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Boomkat Product Review:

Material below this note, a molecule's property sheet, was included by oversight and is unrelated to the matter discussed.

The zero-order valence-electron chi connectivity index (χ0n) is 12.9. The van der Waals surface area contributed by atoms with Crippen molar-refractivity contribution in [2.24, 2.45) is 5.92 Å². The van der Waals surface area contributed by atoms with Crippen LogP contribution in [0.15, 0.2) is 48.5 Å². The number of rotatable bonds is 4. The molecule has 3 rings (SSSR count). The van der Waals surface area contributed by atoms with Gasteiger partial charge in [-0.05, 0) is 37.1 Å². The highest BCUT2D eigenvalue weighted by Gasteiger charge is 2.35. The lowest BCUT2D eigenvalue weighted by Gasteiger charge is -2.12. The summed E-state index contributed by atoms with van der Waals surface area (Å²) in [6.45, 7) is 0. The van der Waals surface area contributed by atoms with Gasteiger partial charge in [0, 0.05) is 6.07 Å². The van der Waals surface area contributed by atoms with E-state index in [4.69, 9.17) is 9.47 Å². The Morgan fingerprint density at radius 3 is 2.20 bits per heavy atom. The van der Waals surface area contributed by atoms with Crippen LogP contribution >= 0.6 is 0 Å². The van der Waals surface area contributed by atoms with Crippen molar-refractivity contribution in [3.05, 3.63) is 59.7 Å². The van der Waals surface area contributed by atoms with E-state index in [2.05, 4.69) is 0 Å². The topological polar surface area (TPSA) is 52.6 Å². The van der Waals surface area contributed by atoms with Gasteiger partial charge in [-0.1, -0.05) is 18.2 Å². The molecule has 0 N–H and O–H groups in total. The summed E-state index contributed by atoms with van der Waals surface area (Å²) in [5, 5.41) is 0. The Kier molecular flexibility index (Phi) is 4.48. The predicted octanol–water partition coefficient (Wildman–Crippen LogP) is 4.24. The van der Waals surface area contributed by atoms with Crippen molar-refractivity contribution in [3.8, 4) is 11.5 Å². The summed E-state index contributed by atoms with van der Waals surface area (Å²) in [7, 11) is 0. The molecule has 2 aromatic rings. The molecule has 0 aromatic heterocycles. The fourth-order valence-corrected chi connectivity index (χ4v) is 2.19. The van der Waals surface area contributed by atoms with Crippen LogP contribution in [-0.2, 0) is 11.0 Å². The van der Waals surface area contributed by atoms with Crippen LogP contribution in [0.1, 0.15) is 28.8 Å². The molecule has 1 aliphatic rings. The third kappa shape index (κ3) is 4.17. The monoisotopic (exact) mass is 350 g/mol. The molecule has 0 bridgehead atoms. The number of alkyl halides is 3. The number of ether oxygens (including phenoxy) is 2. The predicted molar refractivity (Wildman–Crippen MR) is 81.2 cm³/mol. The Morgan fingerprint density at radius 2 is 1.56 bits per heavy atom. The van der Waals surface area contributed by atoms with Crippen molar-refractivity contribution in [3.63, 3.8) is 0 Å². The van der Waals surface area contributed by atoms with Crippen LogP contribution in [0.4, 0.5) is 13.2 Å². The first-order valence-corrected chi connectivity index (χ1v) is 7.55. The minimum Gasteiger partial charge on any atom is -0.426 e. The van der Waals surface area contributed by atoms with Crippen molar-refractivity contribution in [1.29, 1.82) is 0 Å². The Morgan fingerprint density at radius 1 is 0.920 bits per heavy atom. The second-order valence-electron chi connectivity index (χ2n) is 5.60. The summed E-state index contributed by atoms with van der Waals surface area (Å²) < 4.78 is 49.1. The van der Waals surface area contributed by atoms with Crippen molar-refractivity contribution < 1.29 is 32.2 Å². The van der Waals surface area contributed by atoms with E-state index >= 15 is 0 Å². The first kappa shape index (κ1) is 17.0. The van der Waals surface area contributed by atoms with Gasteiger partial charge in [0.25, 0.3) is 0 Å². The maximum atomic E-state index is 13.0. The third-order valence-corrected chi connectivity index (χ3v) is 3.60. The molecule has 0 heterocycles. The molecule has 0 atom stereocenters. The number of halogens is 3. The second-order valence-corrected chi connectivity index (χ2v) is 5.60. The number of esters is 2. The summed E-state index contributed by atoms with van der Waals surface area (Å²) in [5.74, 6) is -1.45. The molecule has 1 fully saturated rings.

A new collection of songs from musical polymath Peter Broderick, How They Are finds the prodigious singer, songwriter, arranger and multi-instrumentalist working his way through some of his most intimate recordings to date. The real standout proves to be 'Sideline', an opening track that begins with Broderick's voice alone and exposed in acappella mode before some lonesome piano chords join in. It's a beautiful piece that finds the songwriter's voice and tone evoking a mixture of Arthur Russell and Jackson Browne. Further down the tracklist, 'With A Key' reinforces this effect, offering further evidence that this is an artist whose writing has sharpened up considerably since his earliest forays. Switching to guitar, Broderick runs through an atmospheric Jim O'Rourke-like lope through 'Guilt's Tune', while fans of the minimal instrumental collection, Docile (on Kning Disk), will surely appreciate the wordless piano narratives of 'When I'm Out' and 'Pulling The Rain' - both representing clear advancements in this side of Broderick's output. These pieces at times bring to mind the work of Broderick's pal and musical cohort, Nils Frahm, something perhaps underlined by closing track 'Hello To Nils', a lovely piece about life on the road. It transpires to be a bit of a strange closer, featuring a spoken "old news/new news" passage that brings to mind one of Demetri Martin's deadpan comedy songs (albeit without the comedy, as such). While some fans may find themselves pining for the more neo-classical oriented end of Broderick's material, How They Are does well to focus on a single aspect of his work, presenting a concise and gratifying set of songs that serves as a generous between-albums release.